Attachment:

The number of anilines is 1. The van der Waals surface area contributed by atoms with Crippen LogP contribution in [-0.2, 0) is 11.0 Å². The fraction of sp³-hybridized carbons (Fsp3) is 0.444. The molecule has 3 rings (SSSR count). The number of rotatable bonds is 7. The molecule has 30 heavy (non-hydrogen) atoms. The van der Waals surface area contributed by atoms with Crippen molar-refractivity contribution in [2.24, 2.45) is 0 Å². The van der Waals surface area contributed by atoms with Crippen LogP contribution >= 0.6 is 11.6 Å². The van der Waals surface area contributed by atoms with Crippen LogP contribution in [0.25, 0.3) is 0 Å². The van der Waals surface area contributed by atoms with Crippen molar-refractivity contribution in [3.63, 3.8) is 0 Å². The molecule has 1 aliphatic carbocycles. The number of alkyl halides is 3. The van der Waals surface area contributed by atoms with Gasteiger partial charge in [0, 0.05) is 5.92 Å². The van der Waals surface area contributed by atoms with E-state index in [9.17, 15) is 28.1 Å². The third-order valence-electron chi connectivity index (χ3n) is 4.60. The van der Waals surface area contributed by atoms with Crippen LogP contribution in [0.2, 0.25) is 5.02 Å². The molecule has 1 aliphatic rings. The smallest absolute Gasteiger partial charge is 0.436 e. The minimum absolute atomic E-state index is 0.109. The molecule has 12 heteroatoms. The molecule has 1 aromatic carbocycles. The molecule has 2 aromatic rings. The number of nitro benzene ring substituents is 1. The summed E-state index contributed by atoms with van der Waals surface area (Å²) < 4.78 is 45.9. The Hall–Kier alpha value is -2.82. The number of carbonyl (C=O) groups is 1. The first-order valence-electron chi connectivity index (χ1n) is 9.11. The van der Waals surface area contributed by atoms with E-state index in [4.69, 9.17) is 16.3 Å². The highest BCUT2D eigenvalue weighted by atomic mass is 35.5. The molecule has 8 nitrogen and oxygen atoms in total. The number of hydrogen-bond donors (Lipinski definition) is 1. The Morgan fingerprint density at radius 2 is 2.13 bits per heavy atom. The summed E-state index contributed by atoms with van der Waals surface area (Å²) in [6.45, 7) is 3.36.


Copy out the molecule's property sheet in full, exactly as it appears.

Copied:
The number of anilines is 1. The van der Waals surface area contributed by atoms with Crippen LogP contribution in [-0.2, 0) is 11.0 Å². The fraction of sp³-hybridized carbons (Fsp3) is 0.444. The molecule has 3 rings (SSSR count). The number of rotatable bonds is 7. The molecule has 30 heavy (non-hydrogen) atoms. The van der Waals surface area contributed by atoms with Crippen molar-refractivity contribution in [2.24, 2.45) is 0 Å². The van der Waals surface area contributed by atoms with Crippen LogP contribution >= 0.6 is 11.6 Å². The van der Waals surface area contributed by atoms with Crippen LogP contribution in [0.25, 0.3) is 0 Å². The van der Waals surface area contributed by atoms with Crippen molar-refractivity contribution in [3.63, 3.8) is 0 Å². The molecule has 1 aliphatic carbocycles. The number of alkyl halides is 3. The van der Waals surface area contributed by atoms with Gasteiger partial charge in [0, 0.05) is 5.92 Å². The van der Waals surface area contributed by atoms with E-state index in [9.17, 15) is 28.1 Å². The third-order valence-electron chi connectivity index (χ3n) is 4.60. The van der Waals surface area contributed by atoms with Crippen LogP contribution in [0.2, 0.25) is 5.02 Å². The molecule has 1 aliphatic rings. The smallest absolute Gasteiger partial charge is 0.436 e. The minimum absolute atomic E-state index is 0.109. The molecule has 12 heteroatoms. The molecule has 1 aromatic carbocycles. The molecule has 2 aromatic rings. The number of nitro benzene ring substituents is 1. The summed E-state index contributed by atoms with van der Waals surface area (Å²) < 4.78 is 45.9. The Hall–Kier alpha value is -2.82. The number of carbonyl (C=O) groups is 1. The first-order valence-electron chi connectivity index (χ1n) is 9.11. The van der Waals surface area contributed by atoms with E-state index in [4.69, 9.17) is 16.3 Å². The highest BCUT2D eigenvalue weighted by atomic mass is 35.5. The molecule has 8 nitrogen and oxygen atoms in total. The number of hydrogen-bond donors (Lipinski definition) is 1. The Morgan fingerprint density at radius 2 is 2.13 bits per heavy atom. The summed E-state index contributed by atoms with van der Waals surface area (Å²) in [6.45, 7) is 3.36.